Good KillReviewed By Jay Seaver
Posted 05/28/15 17:48:11
Writer/director Andrew Niccol has never been a guy who had a problem with letting the audience know exactly what he is getting at with his movies, and that's certainly the case when he sets his movies in the recent past rather than the indefinite future. Surprisingly, "Good Kill" does a fair job of doing more than just preaching to the converted about the questionable ethics of drone warfare. Its measured approach may not appeal to all, but it does make the film fairly effective.It takes place in 2010, when the American military's use of Unmanned Aerial Vehicles in the middle east reached its height. Air Force Major Thomas Egan (Ethan Hawke) operates one from a base just outside Las Vegas, and it's wearing on him: Though he can go home after spending his day in an air-conditioned trailer, he's distant from his wife Molly (January Jones) and drinks too much. He's asked commanding officer Lt. Colonel Jack Johns (Bruce Greenwood) to be reassigned to flying real planes, but that's not the way the military is headed. When his partner fails a drug test, Airman First Class Vera Suarez (Zoë Kravitz) is assigned to the team, and her discomfort with some of their missions only intensifies when they start getting jobs direct from the CIA.
Though Niccol allows the arguments for the use of UAVs their moments, this is an anti-war movie at heart, and like most such films, must wrestle with the basic fact that combat is more easily made exciting on-screen than the various alternatives. Fortunately, he has a good handle on where he wants to go with these scenes, not presenting them as so technical that they become tedious for the audience, but de-emphasizing what might be cool: Everything outside Nevada is clearly a computer screen even when it fills the entire cinema screen, so there are no visual effects shots emphasizing how amazing it is that a missile fired from two miles up can hit a human-sized target. Indeed, the impression given is most often overkill, and any suspense in those scenes generally comes from the worry that something horrible will happen as collateral damage.
The idea there is clear, although procedural enough to not be overly obvious, but Niccol will occasionally play a bit of a heavy hand by having Vera ask if they just committed a war crime or having one of the more gung-ho members of the crew wish for a target to shoot when frustrated. At least he's interesting in his presentation, from having Johns give a fairly ambivalent speech with a U.S. flag as a backdrop to finding the moments when having the camera placed high above a scene will do more to make the audience wonder about Egan's mental state than a "what if it were us" role-reversal. He does a fair job of acknowledging the pragmatic arguments for UAVs even while wondering worrying about what one will find following them one direction or another.
The most interesting arguments along these lines come from Johns's mouth, and as a result Bruce Greenwood winds up with the sort of performance that is really invaluable despite the fact that it likely couldn't have been the lead. He's impressively uncertain while still recognizing the need to be a solid link in the chain of command, able to articulate the "drones save American lives" with the sincerity necessary to make it a point worth considering compared to the obvious potential for abuse. Zoë Kravitz's Vera probably wouldn't work in the lead either, but she delivers a fair level of idealism and resistance to how this job could deaden her soul without just being the untainted anti-war mouthpiece she's sometimes written as. On the other side, Peter Coyote gives a note-perfect other-end-of-the-telephone performance as their CIA overseer.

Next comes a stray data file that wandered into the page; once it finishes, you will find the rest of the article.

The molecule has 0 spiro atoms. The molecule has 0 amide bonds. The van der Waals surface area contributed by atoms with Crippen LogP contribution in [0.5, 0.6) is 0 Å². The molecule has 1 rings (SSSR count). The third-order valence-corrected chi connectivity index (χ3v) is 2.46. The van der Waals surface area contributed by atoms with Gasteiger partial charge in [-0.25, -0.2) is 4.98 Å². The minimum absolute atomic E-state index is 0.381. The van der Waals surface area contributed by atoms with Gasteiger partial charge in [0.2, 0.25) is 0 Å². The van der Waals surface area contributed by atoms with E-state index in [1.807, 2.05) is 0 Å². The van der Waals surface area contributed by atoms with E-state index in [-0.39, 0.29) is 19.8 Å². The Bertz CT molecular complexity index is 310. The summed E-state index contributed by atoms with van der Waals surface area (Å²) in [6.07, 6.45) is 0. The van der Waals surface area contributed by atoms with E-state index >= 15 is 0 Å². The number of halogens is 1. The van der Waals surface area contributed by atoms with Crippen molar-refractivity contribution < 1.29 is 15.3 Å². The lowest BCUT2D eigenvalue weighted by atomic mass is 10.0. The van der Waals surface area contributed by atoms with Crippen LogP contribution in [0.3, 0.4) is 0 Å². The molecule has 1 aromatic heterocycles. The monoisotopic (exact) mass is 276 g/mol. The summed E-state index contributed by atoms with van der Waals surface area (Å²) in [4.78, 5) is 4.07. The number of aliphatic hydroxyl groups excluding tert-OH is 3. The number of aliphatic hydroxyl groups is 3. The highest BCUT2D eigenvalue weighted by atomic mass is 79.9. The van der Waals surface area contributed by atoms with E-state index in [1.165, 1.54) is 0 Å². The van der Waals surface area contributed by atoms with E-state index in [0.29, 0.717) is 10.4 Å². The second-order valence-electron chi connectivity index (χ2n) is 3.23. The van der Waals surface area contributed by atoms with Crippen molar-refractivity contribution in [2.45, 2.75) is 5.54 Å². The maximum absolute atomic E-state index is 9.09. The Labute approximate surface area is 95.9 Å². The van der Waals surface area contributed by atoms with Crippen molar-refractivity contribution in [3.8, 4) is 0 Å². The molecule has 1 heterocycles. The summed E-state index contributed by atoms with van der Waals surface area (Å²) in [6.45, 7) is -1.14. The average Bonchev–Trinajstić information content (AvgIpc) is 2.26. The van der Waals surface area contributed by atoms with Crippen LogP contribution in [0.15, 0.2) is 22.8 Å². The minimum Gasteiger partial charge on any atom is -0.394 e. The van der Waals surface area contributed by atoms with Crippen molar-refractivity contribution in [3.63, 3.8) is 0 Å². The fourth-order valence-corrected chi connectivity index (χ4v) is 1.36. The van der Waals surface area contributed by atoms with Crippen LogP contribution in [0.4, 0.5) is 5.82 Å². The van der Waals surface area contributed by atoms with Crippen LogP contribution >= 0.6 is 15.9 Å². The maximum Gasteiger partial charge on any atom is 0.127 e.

It leaves Ethan Hawke in the unenviable position of trying to do something with Tommy Egan despite being given a lot of generic situations: Tommy drinks, suspects his wife is having an affair, and wants to return to real combat but hasn't discussed that with Molly. It's a serviceable performance, perhaps ultimately benefiting from how Hawke is generally at his best when he's got a reason for his character to be enthusiastic - not having that with Tommy makes him seem even more miserable, and putting him in a situation uniquely his own might counter that. It's not surprising, then, that some of his most enjoyable scenes come against the young actors playing the Egan kids. His dourness makes a more interesting contrast than expected with January Jones as Molly; she embraces that this woman is naturally a bit self-centered without making her insensitive.In some ways, I think Niccol and company get a little tied up wanting to make a film about a topic rather than a story. The movie is at its rawest when presenting the characters with something horribly but specifically ugly as opposed to just laying out the general ethical issues, and I kind of wonder what it would have been like had that situation been at the center rather than the periphery. "Good Kill" makes its points, but could probably make them in the middle of a more specific story.
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